Diagnostic details

As discussed, prompt diagnosis is critical in ensuring relevant and timely treatment. Prior to any testing, a pre-test probability assessment is performed (Wells score) as it could be that there is sufficient clinical evidence to suggest the strong likelihood of a DVT and venous ultrasound can be performed and treatment started immediately.

If a DVT/PE is unlikely based on the pre-test probability assessment, then a simple D-dimer blood test is undertaken to fully exclude DVT/PE. D-dimer is produced when cross-linked Fibrin is broken down during the fibrinolytic process. D-dimer is normally undetectable or at a very low level in the body unless clots have been formed.

The D-dimer result is used as a negative predictor for DVT/PE, with values below the cut-off excluding the possibility of a thrombotic event. Patients with raised levels above the normal range cut-off value are then assessed with venous ultrasound and treated accordingly.

HORIBA Medical has produced a D-dimer reagent for use on its Yumizen G series of hemostasis analyzers which requires no reconstitution and provides accurate results, even at high levels of hemolysis.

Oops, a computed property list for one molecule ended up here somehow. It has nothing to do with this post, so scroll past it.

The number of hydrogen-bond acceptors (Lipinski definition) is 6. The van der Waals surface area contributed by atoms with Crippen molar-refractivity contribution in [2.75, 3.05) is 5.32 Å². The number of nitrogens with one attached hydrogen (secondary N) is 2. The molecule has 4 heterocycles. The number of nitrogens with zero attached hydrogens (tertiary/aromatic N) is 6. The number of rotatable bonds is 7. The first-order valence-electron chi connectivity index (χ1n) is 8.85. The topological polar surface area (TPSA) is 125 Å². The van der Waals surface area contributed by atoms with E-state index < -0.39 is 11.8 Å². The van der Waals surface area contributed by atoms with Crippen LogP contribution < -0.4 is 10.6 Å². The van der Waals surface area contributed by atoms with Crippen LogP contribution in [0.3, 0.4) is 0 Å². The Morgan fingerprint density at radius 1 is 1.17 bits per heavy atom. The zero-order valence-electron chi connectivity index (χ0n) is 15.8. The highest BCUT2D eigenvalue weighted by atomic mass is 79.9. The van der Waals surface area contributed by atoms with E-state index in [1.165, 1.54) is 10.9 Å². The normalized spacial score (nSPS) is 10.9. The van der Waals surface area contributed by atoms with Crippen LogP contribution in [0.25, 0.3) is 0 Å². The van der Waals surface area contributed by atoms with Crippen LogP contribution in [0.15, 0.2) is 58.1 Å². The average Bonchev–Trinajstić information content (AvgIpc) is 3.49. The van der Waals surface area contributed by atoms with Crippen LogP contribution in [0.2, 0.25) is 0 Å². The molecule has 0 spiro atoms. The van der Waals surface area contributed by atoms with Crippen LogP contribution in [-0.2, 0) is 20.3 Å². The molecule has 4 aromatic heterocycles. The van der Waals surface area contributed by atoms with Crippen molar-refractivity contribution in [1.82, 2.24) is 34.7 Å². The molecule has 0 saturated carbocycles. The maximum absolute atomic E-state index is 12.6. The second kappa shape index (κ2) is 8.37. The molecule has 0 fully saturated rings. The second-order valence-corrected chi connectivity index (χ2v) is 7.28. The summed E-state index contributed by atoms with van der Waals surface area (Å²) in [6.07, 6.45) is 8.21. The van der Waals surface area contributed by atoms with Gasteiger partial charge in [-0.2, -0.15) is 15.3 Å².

Helping to monitor recovery

For individuals prescribed anticoagulant medication as a prophylactic or treatment for thrombosis, HORIBA Medical offers a range of hemostasis reagents and analyzers to help clinicians to both diagnose and then track their patients’ progress. Find our hemostasis guide here.

For more information on the event, and to find out how you can get involved, please visit the World Thrombosis Day home page at:



1. Thrombosis UK. Thrombosis statistics. Available from: 
2. World Thrombosis Day. Understanding Thrombosis. Available from: 
3. National Heart, Blood and Lung Institute. What Is Venous Thromboembolism? Available from: 
4. NHS. Deep vein thrombosis. Available from: 
5. Heit, J. Epidemiology of venous thromboembolism. Nat Rev Cardiol. 2015 Aug; 12(8): 464–474. Available from: 
6. NICE Guidelines. Venous thromboembolism: diagnosis and anticoagulation treatment. Available from: